Category: Free Content


Greece in January?

I am exploring the possibility of a Greek adventure in January.  The plan is for three to four days in Athens and roughly the same amount of time in the Peloponnese.  The highlights of  the stay in Athens would include the Acropolis and the Acropolis Museum, the Archeological Museum, the ancient Agora, the Kerameikos Cemetery, and the Temple of Olympian Zeus.  We are also considering a bus trip out to Cape Sounion to visit the Temple of Poseidon.


Isn’t It Romantic?

It is dangerous to associate oneself with the term “romantic,” lest one be labeled a sentimental fool, a Don Juan, Taugenichts or a heretic from someone’s orthodoxy; I do, however, reluctantly claim the epithet. From childhood, in my earliest memories, I apprehended, although I certainly did not comprehend, that God, who is wholly other, was nevertheless, paradoxically, immanent in nature – the cosmic order. I thus developed a sense of awe which anticipated an impending encounter. As I matured, I came to understand, that nature was therefore a mediator, a sacramental element between God and man. It was at a...


What is Paleoconservatism, Part III: An Excursus on Politics

Each generation does what it can in its own time and in its own way.  Fundamental principles—political as well as moral—do not change, but the challenges that require a political response are always changing.  There is little point in quarreling with the conservatives who defined themselves almost exclusively by their opposition to Communism, an entirely evil political doctrine implemented and reinforced by actions and policies that were equally evil.  Nonetheless, whatever their virtues might have been, those defenders of the New Deal status quo had little to say of any use to people of the year 1990, and their attitudes, in...


What Is Paleoconservatism: Part II: They make a desert, they call it peace.

From almost the day of Reagan’s election, many self-described conservatives were having serious doubts about the usefulness—and sincerity—of the so-called movement and the institutions and publications that were its most public face. Skepticism developed into cynicism and disgust as a set of leftist opportunists—“so-called neoconservatives”—waged a blitzkrieg campaign to take over the movement.  When conservative writers and activists welcomed the newcomers as sincere and talented, the reaction of sensible people should have been amused incredulity.  


The Whig Interpretation of History–a Reconsideration by George Bagby


Trump’s term in the White House seems to have given Americans a respite from self-congratulatory meditations about being on the “right side” of history. The Obama White House seems to have used the term upwards of two dozen times, according to the American Presidency Project, but Trump has both refrained from such presumptions himself and struck enough fear in the hearts of positivists to get them to shut up about it: at least temporarily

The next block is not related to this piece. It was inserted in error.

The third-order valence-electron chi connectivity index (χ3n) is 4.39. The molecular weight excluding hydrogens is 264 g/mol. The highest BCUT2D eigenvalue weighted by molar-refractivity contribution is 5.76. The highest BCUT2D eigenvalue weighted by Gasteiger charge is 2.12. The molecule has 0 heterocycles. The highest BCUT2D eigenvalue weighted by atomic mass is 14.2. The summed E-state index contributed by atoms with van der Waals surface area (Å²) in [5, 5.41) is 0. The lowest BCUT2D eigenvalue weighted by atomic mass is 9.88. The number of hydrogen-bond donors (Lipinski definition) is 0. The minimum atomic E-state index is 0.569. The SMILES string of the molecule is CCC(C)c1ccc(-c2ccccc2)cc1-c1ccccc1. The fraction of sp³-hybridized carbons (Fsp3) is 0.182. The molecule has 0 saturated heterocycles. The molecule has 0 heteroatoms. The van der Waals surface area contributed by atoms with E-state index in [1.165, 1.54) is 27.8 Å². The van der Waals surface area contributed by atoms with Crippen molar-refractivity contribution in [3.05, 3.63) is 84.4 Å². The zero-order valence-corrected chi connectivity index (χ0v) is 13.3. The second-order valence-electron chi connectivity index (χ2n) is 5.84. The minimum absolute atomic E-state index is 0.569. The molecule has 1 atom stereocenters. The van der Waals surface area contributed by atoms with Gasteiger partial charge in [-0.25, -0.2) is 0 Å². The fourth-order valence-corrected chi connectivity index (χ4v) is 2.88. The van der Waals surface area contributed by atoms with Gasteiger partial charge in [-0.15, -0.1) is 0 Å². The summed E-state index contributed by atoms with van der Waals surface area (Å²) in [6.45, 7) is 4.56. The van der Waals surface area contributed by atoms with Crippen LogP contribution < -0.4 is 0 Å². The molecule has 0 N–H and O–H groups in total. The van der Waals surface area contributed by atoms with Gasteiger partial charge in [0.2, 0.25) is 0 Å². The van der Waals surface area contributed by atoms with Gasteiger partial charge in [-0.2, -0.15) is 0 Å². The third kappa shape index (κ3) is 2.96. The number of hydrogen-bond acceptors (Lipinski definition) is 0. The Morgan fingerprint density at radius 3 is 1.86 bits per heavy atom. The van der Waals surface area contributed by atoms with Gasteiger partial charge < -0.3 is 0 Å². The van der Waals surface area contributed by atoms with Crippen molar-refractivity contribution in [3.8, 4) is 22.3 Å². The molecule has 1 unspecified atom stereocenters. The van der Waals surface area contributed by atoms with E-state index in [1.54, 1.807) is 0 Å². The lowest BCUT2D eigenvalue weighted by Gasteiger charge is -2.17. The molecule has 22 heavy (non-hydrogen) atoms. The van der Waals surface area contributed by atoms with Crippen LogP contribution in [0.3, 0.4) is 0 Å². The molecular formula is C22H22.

BookLog II

I finished rereading The Man in the High Castle.  I found the character development and plotting a bit muddled and, while I had remembered a subtle metaphysic that would justify and make interesting the alternate time track, it was not worked out in the book, though, judging from Dick’s other books, he had developed a coherent theory in his mind.  My verdict:  Enjoyable, far from a waste of time, but needed a second or third revision. We’re continuing our rather spotty reading of Gibbon, but it is as great a pleasure as the previous times, perhaps even more because reading Gibbon’s...


Crescent City: Colors and Complexions by Joshua Doggrell

In 21st-Century America, there are precious few mediums through which the issue of race can be addressed with even a modicum of rationality.  One of the few means still available is the thorough, well-researched work produced by historians. Perhaps the only reason this avenue is still available to us at all is because those whom you would expect to participate in protests over its content do not usually spend the required time for reading books or truly studying history. 


Poem, An Unsweet Nothing from the Earl of Rochester

Rochester was a Restoration rake, suicidal in his excesses, and excessive in his cynicism.  Much of his thought consists of the fag-ends of the French literature he picked up during the nightmare years of the regicidal commonwealth.  His deathbed conversion has done little to improve his general reputation, but I am tempted to compare him with other poets of despairing disbelief, Baudelaire and Lou Reed.  John Wilmot, Earl of Rochester, might have said of himself, one of Lou Reed’s lines: “Some kinds of love are mistaken for vision.”  Please don’t go looking for the source of the line, because decent people should be offended.


Cicero and Shakespeare Sets Now Available

While I still hope to pen some reflections on this past summer’s Shakespeare Symposium, today’s post is purely practical in nature: announcing the sale of the complete set of those talks which many of you had the pleasure of hearing in person this year, but also the Cicero set of 2018. Charter Members have access to all of these recordings (Cicero here and Shakespeare here) as part of their membership, but everyone else has to pay, though the prices we are offering are quite reasonable! Each Cicero lecture is available for $6 each, or you can get all 11 for...